Tom Doody

Tom  Doody
Graduate Student
CHEM 1223B
(301) 405-3597
Research Lab

Research Interests

Hydrological and biogeochemical interactions in urbanized watersheds are at the core of my interests. As infrastructure and changing land use have altered water quality, many measures have been implemented restore stream reaches and wetlands. My research will center on biogeochemical evaluations of stream restorations in the Chesapeake Bay area, with a focus on nitrogen, carbon, and phosphorus fluxes. Previously, most restoration project evaluations measured bank stabilization and/or habitat development, but rarely changes in water chemistry.

My secondary interests lie in the social sciences surrounding urban waters and ecosystem services. More abundant, improved scientific research in this field relies heavily on the economic,education, and communication issues that impact management and policy. I plan to incorporate a pedagogical component into my research experience to more effectively communicate complex urban watershed science to students and the general public.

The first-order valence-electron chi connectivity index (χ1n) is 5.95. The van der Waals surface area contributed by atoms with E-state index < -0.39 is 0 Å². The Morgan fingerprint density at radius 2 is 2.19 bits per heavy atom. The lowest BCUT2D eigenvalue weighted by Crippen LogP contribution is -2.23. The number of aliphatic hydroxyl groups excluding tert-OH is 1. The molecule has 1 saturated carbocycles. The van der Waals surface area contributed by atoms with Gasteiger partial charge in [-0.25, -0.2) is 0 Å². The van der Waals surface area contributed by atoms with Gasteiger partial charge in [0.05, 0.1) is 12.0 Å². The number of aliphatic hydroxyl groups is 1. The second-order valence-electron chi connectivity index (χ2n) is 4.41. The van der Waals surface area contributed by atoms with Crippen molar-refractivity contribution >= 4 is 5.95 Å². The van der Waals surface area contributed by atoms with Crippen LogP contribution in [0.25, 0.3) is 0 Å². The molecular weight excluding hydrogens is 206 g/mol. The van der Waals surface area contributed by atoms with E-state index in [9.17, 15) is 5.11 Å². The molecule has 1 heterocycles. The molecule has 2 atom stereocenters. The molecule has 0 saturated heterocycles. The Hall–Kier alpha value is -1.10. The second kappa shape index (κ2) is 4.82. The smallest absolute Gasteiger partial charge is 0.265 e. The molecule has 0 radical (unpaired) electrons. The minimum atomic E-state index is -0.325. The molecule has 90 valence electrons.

Kaushal, S. S., Duan, S., Doody, T. R., Haq, S., Smith, R.M., Newcomer Johnson, T.A., Delaney Newcomb, K., Gorman, J., Bowman, N., Mayer, P.M., Wood, K.L., Belt, K.T., Stack, W.P. (2017) Human-Accelerated Weathering Increases Salinization, Major Ions, and Alkalinization in Fresh Water Across Land Use. Applied Geochemistry. 83 121–135. DOI: 10.1016/j.apgeochem.2017.02.006

Reisinger, A. J., Rosi, E.J., Bechtold, H.A., Doody, T.R., Kaushal, S.S., and Groffman, P.M. (2017) Recovery and Resilience of Urban Stream Metabolism Following Superstorm Sandy and Other Floods. Ecosphere. 8(4) e01776. DOI: 10.1002/ecs2.1776